The Church has no idea what Christ is up to a lot of the time. He surprises us with all kinds of things. Sometimes in history He surprised the Church with revivals. He moves in ways that surprise the Church with joy and health and growth. I’ve seen this in my own congregation. Jesus has led us through some exciting adventures with the evangelism ministry and outreach ministry and small groups ministry and prayer ministry. He even took us into a relocation we never anticipated. He was leading. He was the initiator, the head.
In verse 29 we also read that He nourishes and cares for His church as one cares for his or her own body. How does He do that? He feeds the Church through His Word and the sacraments. In that Word, He cleanses her with the water and the word. This is a reference to Ezekiel 16 where God is cleansing His bride Israel, making a covenant with her. He protects her, takes care of her. He builds her up. He sees what she needs and what she can become, and He provides for her. He does everything in His power to shape and mold His body through the Holy Spirit’s work. He cares for her as we care for our own bodies.
Finally, we learned He actually has a stake in her future. He holds her future, her destiny. In verse 27 it says He is preparing us for the great wedding day. Listen to these words of Paul: “So as to present the church to himself in splendor, without a spot or wrinkle or anything of the kind—yes, so she may be holy (set apart) and without blemish.” The beautiful bride on the day of the wedding. I think of my beautiful bride of 40 years ago this year on our wedding day coming down the aisle. All I could say as she came toward me was, She’s beautiful!
Jesus will present her to Himself on the great consummation day without stain or wrinkle. We were betrothed to Him at our salvation; at the consummation we are received as His bride. At the end of the Bible in the book of Revelation, the Apostle John is given a vision of the wedding of the Lamb. There is a great shout – hallelujah and praise – for Christ has made His bride ready. The Church has a great destiny awaiting us.
So this is us! In this world, which can be so critical and condescending to the Church, remember – we are the bride of Christ! Are we perfect? By no means! We won’t be without blemish until the great wedding day of the Lamb. We are still a group of saints and sinners. It resides within each of us. We are blemished, in need of God’s grace and forgiveness time and again. But we are forgiven, and we are loved by Jesus. We are a covenant people being shaped and molded by His Holy Spirit, and called into service for the glory of God. We are the bride of Christ.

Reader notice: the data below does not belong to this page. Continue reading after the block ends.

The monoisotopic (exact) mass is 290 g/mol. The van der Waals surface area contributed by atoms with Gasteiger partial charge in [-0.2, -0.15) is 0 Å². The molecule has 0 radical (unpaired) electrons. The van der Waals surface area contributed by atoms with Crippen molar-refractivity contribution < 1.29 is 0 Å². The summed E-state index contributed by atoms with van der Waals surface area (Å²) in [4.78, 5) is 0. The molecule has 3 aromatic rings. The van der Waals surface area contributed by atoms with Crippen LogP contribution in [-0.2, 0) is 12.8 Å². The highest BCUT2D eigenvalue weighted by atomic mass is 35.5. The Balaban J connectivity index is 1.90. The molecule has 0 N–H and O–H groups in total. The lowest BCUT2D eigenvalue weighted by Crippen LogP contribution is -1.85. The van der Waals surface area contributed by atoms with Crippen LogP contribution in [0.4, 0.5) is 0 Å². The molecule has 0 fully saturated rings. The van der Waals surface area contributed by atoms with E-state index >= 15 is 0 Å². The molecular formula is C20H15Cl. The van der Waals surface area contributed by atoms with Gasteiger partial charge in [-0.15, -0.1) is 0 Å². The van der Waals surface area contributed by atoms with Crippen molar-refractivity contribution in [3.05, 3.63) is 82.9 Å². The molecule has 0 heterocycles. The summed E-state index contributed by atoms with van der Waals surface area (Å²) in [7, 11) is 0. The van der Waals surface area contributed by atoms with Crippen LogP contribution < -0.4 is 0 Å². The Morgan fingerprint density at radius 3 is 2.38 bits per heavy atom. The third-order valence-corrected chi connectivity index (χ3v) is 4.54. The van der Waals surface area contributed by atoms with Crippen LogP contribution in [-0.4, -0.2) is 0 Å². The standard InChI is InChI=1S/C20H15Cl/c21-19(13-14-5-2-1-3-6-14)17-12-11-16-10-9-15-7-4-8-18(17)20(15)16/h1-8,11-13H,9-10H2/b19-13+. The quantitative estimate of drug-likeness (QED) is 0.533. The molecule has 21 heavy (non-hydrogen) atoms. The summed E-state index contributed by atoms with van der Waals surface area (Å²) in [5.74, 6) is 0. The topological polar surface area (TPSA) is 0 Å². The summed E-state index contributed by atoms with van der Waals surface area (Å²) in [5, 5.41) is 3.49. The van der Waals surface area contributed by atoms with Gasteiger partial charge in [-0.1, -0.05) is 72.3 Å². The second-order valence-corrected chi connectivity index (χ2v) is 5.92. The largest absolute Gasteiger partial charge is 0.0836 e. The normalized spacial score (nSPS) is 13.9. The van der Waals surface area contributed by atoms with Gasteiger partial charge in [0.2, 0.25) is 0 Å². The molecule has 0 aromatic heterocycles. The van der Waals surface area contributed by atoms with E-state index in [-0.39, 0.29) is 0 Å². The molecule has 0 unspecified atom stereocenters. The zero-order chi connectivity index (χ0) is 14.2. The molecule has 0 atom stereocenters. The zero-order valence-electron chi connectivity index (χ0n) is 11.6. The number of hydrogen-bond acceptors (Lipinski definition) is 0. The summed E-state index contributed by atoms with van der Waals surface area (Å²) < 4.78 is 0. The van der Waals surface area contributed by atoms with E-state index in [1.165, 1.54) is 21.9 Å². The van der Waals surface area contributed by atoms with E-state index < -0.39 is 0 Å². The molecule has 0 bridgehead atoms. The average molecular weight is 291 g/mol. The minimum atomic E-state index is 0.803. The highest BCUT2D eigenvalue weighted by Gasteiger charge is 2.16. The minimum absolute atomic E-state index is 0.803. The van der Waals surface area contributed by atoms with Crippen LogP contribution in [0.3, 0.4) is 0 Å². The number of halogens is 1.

I hope you understand the passion, the love this bridegroom, Jesus, has for the bride. I hope you see and understand the value of the bride in the bridegroom’s sight. You will find joy and assurance in that. I hope you can feel your attitude toward the Church rise a little bit under the Word of God as we look at the image of the bride of Christ, and I hope you are coming to understand that the hymn writer is right when he says, “She’s the Apple of His Eye.”
Now the question is, If Christ is the Bridegroom and the Church is His bride, how then would He have us view the bride and treat the bride (our local church)? Listen to this statement: If you love the bridegroom, then you will love the bride. For as Paul says, “They are one.” There is a special union of the two becoming one. Hear His words from the last part of this reading for today: “For this reason a man will leave his father and mother and be joined to his wife, and the two will become one flesh. This is a great mystery, and I am applying it to Christ and the church.”
Remember when Paul, who once was called Saul – the great, persecutor of the Church – was knocked off his horse on the road to Damascus and had a conversion? He saw a bright light and heard these words: “Saul, Saul! Why are you persecuting me?”
Saul asked, “Who are you?”